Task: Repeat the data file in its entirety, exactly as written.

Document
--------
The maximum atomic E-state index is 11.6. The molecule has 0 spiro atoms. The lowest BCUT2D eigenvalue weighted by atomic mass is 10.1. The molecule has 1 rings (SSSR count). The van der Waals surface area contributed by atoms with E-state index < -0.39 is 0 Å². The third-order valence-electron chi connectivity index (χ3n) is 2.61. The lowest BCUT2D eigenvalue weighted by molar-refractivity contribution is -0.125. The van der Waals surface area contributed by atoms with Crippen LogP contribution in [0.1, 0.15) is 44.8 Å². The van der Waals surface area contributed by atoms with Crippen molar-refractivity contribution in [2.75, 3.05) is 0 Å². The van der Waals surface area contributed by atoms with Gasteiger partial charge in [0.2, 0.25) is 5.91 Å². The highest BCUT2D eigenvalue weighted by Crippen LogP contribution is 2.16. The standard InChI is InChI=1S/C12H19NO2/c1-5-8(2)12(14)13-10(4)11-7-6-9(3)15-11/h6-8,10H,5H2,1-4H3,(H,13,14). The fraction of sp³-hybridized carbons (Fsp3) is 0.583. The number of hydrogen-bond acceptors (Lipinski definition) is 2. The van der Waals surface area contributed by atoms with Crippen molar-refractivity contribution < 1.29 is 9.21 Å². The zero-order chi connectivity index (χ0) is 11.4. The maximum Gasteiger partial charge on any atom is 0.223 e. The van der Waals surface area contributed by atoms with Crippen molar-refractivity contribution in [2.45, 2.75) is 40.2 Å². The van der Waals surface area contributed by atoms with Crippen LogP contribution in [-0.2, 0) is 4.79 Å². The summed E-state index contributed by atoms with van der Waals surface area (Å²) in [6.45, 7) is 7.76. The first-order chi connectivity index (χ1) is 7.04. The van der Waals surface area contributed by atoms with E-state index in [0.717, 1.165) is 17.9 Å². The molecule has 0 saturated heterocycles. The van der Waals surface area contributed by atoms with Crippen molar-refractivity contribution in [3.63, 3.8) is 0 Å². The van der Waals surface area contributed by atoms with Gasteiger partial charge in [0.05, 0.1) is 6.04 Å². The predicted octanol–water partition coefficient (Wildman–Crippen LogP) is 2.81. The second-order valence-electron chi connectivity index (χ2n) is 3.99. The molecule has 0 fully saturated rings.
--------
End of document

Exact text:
The maximum atomic E-state index is 11.6. The molecule has 0 spiro atoms. The lowest BCUT2D eigenvalue weighted by atomic mass is 10.1. The molecule has 1 rings (SSSR count). The van der Waals surface area contributed by atoms with E-state index < -0.39 is 0 Å². The third-order valence-electron chi connectivity index (χ3n) is 2.61. The lowest BCUT2D eigenvalue weighted by molar-refractivity contribution is -0.125. The van der Waals surface area contributed by atoms with Crippen LogP contribution in [0.1, 0.15) is 44.8 Å². The van der Waals surface area contributed by atoms with Crippen molar-refractivity contribution in [2.75, 3.05) is 0 Å². The van der Waals surface area contributed by atoms with Gasteiger partial charge in [0.2, 0.25) is 5.91 Å². The highest BCUT2D eigenvalue weighted by Crippen LogP contribution is 2.16. The standard InChI is InChI=1S/C12H19NO2/c1-5-8(2)12(14)13-10(4)11-7-6-9(3)15-11/h6-8,10H,5H2,1-4H3,(H,13,14). The fraction of sp³-hybridized carbons (Fsp3) is 0.583. The number of hydrogen-bond acceptors (Lipinski definition) is 2. The van der Waals surface area contributed by atoms with Crippen molar-refractivity contribution < 1.29 is 9.21 Å². The zero-order chi connectivity index (χ0) is 11.4. The maximum Gasteiger partial charge on any atom is 0.223 e. The van der Waals surface area contributed by atoms with Crippen molar-refractivity contribution in [2.45, 2.75) is 40.2 Å². The van der Waals surface area contributed by atoms with Crippen LogP contribution in [-0.2, 0) is 4.79 Å². The summed E-state index contributed by atoms with van der Waals surface area (Å²) in [6.45, 7) is 7.76. The first-order chi connectivity index (χ1) is 7.04. The van der Waals surface area contributed by atoms with E-state index in [0.717, 1.165) is 17.9 Å². The molecule has 0 saturated heterocycles. The van der Waals surface area contributed by atoms with Crippen molar-refractivity contribution in [3.63, 3.8) is 0 Å². The van der Waals surface area contributed by atoms with Gasteiger partial charge in [0.05, 0.1) is 6.04 Å². The predicted octanol–water partition coefficient (Wildman–Crippen LogP) is 2.81. The second-order valence-electron chi connectivity index (χ2n) is 3.99. The molecule has 0 fully saturated rings.